We have previously demonstrated that afferent input will result in a Ca++ dependent increase in the levels of met-enkephalin like immunoreactivity in spinal and mesencephalic periaqueductal (PAG) perfusates. A principal source of metenkephalin, proenkephalin A, is, however, known to possess several carboxy extended forms of met-enkephalin and a variety of large sequences (greater than 2000 Da). The fact that these forms, do gain access to the brain and spinal cord extracellular space and do have biological activity emphasizes their possible function as neurohormones. Though the several roles played by these enkephalin-secreting systems is not known, the physiological effect of activating receptors in these regions suggests these systems may play a prominent role in the processing of nociceptive information. Given the differential receptor preferences of the extended opioid peptides and the different systems associated with the several opioid receptors, it might be hypothesized that the release of the extended forms may reflect distinguishable functions. To investigate this issue we will assess in halothane anesthetized cats the release from spinal cord and PAG of: YGGFM, YGGFMR, YGGFMRF, YGGFMRGL and metorphamide. The concurrent assay of these several fragments will be made using a sequential protocol we have quantitatively characterized involving: a) ultrafiltration, b) HPLC, c) trypsin/carboxypeptidase B cleavage, and d) met-enkephalin specific radioimmunoassay. The concurrent release of these several opioid peptides from brain and spinal cord will be examined as a function of: the activation of somatic and visceral afferents; direct spinal stimulation using putative afferent transmitters (glutamate, substance P, vasoactive intestinal polypeptide) or agents which depolarize afferent terminals/ganglion cells (capsaicin). Electrical stimulation thresholds and frequency dependency of the release and the effects of opioid agonists and antagonists on release will be examined. Where practical, the effects of these manipulations on enkephalin secretion will be correlated with the effects on a thermally evoked nociceptive reflex. These studies will thus provide insight regarding the physiology and pharmacology of PAG and spinal cord systems, activity in which results in the local secretion of opioid peptides. Given the powerful effects produced by the action of exogenously administered opioids in these same regions, we must conclude that stimuli producing such enkephalin secretion also activate a powerful modulation.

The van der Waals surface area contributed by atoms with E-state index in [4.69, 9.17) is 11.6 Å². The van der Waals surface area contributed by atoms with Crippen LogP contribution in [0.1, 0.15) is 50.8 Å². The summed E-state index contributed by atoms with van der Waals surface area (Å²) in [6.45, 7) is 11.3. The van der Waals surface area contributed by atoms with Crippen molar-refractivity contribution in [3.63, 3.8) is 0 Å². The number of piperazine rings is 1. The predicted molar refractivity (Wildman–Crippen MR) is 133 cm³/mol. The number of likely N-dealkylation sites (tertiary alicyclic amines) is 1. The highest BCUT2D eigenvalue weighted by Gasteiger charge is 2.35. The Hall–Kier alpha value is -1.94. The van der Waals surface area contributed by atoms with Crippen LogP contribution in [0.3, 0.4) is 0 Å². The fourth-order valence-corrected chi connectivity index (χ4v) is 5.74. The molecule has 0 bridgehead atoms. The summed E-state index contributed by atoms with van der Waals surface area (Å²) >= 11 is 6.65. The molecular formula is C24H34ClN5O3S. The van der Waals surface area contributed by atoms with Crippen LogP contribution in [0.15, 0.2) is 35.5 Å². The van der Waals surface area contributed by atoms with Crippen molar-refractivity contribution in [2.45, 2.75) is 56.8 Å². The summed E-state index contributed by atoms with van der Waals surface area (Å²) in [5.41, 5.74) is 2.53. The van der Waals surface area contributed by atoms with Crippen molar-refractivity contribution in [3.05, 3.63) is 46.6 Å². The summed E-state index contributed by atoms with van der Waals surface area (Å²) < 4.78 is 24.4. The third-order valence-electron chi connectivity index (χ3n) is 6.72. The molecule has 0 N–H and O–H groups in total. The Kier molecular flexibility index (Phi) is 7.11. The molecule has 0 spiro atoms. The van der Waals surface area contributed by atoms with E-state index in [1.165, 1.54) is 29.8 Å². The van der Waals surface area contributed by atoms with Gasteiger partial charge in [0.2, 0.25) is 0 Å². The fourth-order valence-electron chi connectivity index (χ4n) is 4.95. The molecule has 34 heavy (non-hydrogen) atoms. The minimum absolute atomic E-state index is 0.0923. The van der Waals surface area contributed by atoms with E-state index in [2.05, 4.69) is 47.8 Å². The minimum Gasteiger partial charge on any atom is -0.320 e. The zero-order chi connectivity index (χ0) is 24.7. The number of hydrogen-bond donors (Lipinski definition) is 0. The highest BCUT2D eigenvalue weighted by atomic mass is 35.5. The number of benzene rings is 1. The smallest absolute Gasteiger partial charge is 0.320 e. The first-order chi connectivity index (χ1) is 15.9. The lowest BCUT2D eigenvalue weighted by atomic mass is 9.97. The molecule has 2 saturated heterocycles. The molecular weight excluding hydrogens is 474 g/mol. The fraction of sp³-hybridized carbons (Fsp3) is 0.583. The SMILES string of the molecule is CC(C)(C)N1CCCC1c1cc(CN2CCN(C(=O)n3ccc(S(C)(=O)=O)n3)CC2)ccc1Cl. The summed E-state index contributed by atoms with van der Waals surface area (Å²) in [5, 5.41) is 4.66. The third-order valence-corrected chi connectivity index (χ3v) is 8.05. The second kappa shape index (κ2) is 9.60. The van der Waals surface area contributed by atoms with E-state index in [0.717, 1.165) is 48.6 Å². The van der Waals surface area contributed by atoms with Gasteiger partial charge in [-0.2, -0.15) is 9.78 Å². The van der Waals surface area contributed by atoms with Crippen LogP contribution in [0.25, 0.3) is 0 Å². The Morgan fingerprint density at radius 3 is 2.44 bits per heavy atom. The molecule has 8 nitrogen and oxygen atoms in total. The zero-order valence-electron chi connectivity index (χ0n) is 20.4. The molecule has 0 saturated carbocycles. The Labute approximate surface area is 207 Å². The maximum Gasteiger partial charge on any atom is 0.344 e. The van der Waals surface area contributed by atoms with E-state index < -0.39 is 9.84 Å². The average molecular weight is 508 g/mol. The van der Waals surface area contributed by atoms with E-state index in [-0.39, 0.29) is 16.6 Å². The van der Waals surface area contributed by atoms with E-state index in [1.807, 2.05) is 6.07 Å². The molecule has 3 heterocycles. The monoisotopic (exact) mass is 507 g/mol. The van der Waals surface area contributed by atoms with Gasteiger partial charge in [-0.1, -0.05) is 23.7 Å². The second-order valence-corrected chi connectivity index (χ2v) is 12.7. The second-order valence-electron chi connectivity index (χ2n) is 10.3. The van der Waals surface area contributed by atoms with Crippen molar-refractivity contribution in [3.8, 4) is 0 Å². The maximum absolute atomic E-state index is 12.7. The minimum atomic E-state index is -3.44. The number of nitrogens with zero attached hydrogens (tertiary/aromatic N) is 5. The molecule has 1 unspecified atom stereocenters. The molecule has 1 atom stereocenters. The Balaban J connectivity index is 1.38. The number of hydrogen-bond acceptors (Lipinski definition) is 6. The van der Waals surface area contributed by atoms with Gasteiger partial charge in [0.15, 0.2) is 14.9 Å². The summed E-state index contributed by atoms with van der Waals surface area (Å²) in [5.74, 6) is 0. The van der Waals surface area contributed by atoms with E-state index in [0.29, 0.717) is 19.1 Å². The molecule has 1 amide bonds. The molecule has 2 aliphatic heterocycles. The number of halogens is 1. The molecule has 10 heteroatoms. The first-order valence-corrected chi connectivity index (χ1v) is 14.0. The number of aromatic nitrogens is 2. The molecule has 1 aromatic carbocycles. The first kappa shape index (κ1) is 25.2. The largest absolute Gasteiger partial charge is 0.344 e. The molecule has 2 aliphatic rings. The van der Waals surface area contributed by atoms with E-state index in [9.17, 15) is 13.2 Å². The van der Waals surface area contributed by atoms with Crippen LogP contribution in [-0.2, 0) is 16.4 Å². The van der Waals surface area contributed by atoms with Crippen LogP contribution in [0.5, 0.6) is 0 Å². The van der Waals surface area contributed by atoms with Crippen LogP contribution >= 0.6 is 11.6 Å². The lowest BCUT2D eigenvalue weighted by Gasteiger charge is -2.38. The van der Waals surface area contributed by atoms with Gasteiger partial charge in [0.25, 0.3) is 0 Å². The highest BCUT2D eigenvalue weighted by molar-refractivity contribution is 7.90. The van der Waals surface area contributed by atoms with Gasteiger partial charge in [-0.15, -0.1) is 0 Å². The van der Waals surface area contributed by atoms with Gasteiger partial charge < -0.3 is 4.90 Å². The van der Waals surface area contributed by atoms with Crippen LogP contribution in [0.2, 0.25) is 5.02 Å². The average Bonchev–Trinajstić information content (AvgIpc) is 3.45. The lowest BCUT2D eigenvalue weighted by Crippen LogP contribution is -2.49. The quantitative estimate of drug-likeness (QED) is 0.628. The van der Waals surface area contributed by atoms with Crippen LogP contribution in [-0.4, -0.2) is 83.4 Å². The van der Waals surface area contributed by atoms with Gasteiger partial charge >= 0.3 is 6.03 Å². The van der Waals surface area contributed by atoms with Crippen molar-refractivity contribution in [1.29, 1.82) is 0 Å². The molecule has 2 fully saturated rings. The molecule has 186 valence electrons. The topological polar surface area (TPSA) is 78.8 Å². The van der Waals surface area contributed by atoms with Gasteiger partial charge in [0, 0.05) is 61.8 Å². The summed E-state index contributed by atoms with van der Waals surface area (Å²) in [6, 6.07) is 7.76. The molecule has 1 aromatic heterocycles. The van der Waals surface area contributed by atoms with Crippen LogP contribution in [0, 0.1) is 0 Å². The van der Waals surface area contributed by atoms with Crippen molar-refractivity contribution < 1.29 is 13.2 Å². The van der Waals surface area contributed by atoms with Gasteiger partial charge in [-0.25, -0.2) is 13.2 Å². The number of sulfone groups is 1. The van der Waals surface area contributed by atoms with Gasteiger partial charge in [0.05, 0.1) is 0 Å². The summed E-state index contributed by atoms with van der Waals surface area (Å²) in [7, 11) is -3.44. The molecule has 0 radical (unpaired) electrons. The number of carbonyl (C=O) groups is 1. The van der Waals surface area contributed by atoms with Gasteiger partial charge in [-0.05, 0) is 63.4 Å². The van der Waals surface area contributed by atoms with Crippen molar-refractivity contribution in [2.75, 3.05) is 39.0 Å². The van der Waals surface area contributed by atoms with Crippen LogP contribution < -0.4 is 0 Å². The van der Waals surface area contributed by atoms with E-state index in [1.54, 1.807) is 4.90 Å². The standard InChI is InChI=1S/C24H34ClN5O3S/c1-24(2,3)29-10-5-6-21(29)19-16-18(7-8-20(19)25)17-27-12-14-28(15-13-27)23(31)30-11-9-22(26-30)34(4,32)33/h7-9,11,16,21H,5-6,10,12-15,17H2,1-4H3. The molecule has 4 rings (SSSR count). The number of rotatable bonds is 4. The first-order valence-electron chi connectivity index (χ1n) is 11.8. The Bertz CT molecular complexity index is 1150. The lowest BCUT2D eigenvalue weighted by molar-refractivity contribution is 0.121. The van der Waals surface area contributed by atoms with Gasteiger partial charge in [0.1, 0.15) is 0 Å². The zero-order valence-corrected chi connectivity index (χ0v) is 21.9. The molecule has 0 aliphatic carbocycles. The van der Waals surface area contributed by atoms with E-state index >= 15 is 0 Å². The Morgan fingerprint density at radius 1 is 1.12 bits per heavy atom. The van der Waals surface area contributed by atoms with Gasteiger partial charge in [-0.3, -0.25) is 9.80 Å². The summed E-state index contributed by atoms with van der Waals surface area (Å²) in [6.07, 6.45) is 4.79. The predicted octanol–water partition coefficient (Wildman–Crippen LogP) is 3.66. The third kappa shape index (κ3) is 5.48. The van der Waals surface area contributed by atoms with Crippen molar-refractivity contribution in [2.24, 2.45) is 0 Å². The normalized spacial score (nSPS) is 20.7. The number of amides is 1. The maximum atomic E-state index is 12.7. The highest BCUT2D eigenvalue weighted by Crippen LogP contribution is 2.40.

National Institute of Health (NIH)
National Institute of Neurological Disorders and Stroke (NINDS)
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Neurological Sciences Subcommittee 1 (NLS)
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University of California San Diego
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